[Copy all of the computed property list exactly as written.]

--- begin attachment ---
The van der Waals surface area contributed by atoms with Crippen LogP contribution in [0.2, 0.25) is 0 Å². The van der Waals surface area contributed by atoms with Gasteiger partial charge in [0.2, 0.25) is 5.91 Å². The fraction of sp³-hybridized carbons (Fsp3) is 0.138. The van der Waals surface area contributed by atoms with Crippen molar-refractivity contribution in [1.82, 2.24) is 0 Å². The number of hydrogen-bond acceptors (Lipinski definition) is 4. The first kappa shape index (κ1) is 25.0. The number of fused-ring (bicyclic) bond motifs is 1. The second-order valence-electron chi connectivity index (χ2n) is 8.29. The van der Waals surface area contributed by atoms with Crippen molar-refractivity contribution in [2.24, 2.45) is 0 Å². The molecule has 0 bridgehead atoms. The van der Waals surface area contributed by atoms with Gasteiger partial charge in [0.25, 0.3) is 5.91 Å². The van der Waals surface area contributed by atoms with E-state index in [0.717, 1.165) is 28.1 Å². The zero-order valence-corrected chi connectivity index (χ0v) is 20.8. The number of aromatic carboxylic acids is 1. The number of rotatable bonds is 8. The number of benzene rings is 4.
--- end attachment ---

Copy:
The van der Waals surface area contributed by atoms with Crippen LogP contribution in [0.2, 0.25) is 0 Å². The van der Waals surface area contributed by atoms with Gasteiger partial charge in [0.2, 0.25) is 5.91 Å². The fraction of sp³-hybridized carbons (Fsp3) is 0.138. The van der Waals surface area contributed by atoms with Crippen molar-refractivity contribution in [1.82, 2.24) is 0 Å². The number of hydrogen-bond acceptors (Lipinski definition) is 4. The first kappa shape index (κ1) is 25.0. The number of fused-ring (bicyclic) bond motifs is 1. The second-order valence-electron chi connectivity index (χ2n) is 8.29. The van der Waals surface area contributed by atoms with Crippen molar-refractivity contribution in [2.24, 2.45) is 0 Å². The molecule has 0 bridgehead atoms. The van der Waals surface area contributed by atoms with Gasteiger partial charge in [0.25, 0.3) is 5.91 Å². The van der Waals surface area contributed by atoms with E-state index in [0.717, 1.165) is 28.1 Å². The zero-order valence-corrected chi connectivity index (χ0v) is 20.8. The number of aromatic carboxylic acids is 1. The number of rotatable bonds is 8. The number of benzene rings is 4.